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Yuki Torigoe stars in ‘Bungo Stray Dogs On Stage’

© Bungo Stray Dogs on Stage Partners / Photo by Maiko Miyagawa

Yuki Torigoe plays Atsushi Nakajima.

By Takamichi Asakawa / Yomiuri Shimbun Staff Writer“Bungo Stray Dogs” is a manga series about battling characters with super powers who are named after literary greats. The popular work, which is currently being serialized in a magazine, has finally been adapted for the stage, following on from an animated version released in 2016.

Yuki Torigoe, a big fan of the manga, plays the lead character — based on Atsushi Nakajima (1909-42) — in “Bungo Stray Dogs On Stage.”

“I like both the manga and its anime adaptation,” the 26-year-old actor said. “My dream has come true by playing Atsushi in this show.”

“Bungo Stray Dogs,” written by Kafka Asagiri and drawn by Sango Harukawa, has been serialized in Gekkan Young Ace, a monthly magazine published by Kadokawa Corp., since its January 2013 issue. Fourteen volumes in book form have been published so far. The stage adaptation is based on the 2016 anime version.

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  • © 2016 Kafka ASAGIRI, Sango HARUKAWA/KADOKAWA/Bungo Stray Dogs Partners

    The main characters from the manga “Bungo Stray Dogs”

Set in Yokohama, the story starts with a battle between a detective agency made up of people with super powers and a group called the Port Mafia. The franchise has drawn enthusiastic fans for its exciting plots and sharp style of drawing.

The characters’ personalities are related to the authors they are named after, and their supernatural abilities are also similarly connected. For example, Osamu Dazai is somewhat detached from the real world, while his super power, named after Dazai’s seminal novel “Ningen Shikkaku” (No Longer Human), is the ability to nullify other people’s super powers simply by touching them. Akiko Yosano’s super power, called “Kimi Shi ni tamou koto nakare” (Thou shalt not die), is the ability to completely heal critically injured people.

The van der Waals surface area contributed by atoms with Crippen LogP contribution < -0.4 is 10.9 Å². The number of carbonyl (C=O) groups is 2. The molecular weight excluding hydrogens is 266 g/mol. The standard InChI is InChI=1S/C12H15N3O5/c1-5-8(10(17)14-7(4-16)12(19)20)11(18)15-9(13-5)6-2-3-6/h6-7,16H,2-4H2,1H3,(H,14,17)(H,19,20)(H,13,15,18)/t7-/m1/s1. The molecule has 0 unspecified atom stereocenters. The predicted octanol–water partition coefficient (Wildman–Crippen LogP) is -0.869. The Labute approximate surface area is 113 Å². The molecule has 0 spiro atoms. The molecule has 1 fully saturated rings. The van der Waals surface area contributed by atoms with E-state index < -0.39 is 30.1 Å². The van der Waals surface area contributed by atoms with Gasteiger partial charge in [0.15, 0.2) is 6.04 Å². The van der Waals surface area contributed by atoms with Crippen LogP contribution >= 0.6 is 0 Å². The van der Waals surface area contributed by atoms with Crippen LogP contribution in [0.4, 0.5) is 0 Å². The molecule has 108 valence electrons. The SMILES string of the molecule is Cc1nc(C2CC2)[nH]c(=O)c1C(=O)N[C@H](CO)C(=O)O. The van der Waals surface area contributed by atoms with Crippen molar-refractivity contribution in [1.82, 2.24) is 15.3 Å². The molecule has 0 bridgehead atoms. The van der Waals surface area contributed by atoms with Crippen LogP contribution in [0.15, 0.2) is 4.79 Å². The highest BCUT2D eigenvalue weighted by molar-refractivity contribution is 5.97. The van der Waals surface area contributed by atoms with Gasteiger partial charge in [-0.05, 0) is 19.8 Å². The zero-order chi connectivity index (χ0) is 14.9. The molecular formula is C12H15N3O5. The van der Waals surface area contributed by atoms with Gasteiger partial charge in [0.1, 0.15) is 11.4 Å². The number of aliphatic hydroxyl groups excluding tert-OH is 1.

“All the characters have distinctive personalities, adding depth to the story,” Torigoe said. “This makes ‘Bungo Stray Dogs’ more fascinating.”

Atsushi’s super power is “Gekkaju” (Beast beneath the moonlight) — inspired by Nakajima’s book “Sangetsuki” (The Moon over the Mountain) — which gives him the ability to transform into a tiger.

However, he is usually an indecisive character. “I’ve played cheerful characters up until now,” Torigoe said. “But Atsushi is different. He’s not tough, but he is compassionate. It’s rewarding to play such a character.”

On the day of our interview, the cast and crew for the stage adaptation had their first meeting, which was also attended by Asagiri and Harukawa, according to Torigoe. “The two [creators] told us the thoughts they put into the work,” he said. “The backbone, they said, is simple: A brave man goes out to rescue a princess. That’s why the story is exciting, and their accounts encouraged me even more.”

The production is directed by Norihito Nakayashiki of the Kaki-Kuu-Kyaku theater company. He is known for his action scenes. The choreography was devised by Takuro Suzuki from the popular Condors dance company.

The show kicked off at a theater in Yokohama, where the story is set. The array of specialists involved and the initial venue indicate how eager the production team is about making the manga’s first stage adaptation a success. “I can tell a lot of love is being poured into every detail of the production,” Torigoe said. “I feel great pressure, but I hope I’ll play the role while enjoying the pressure.”

Torigoe, who is from Osaka Prefecture, has loved tokusatsu sci-fi action superheroes since he was a small child, and this eventually inspired him to pursue an acting career. He made his stage debut in 2010 and has performed in a number of “2.5-dimensional works,” a term that refers to drama and stage adaptations of popular manga.

In a stage adaptation of “Yowamushi Pedal” (Weakling pedal), a manga about high school students competing in cycling races, Torigoe played the same character for more than four years.

“The exciting thing about 2.5-dimensional works is that they draw out different appealing aspects from the originals while the actors and their characters both develop.

“Atsushi is naive and shy, but has various faces. I’m sure he can grow further,” he added. “I already want to perform in the second stage adaptation.”

“Bungo Stray Dogs On Stage” will be staged on Jan. 12 and 13 at Morinomiya Piloti Hall in Osaka, and from Jan. 31 to Feb. 4 at Aiia 2.5 Theater Tokyo in Shibuya, Tokyo. The production will be screened live in movie theaters nationwide from 6 p.m. on Feb. 4. Please visit bungo-stage.com for details.Speech

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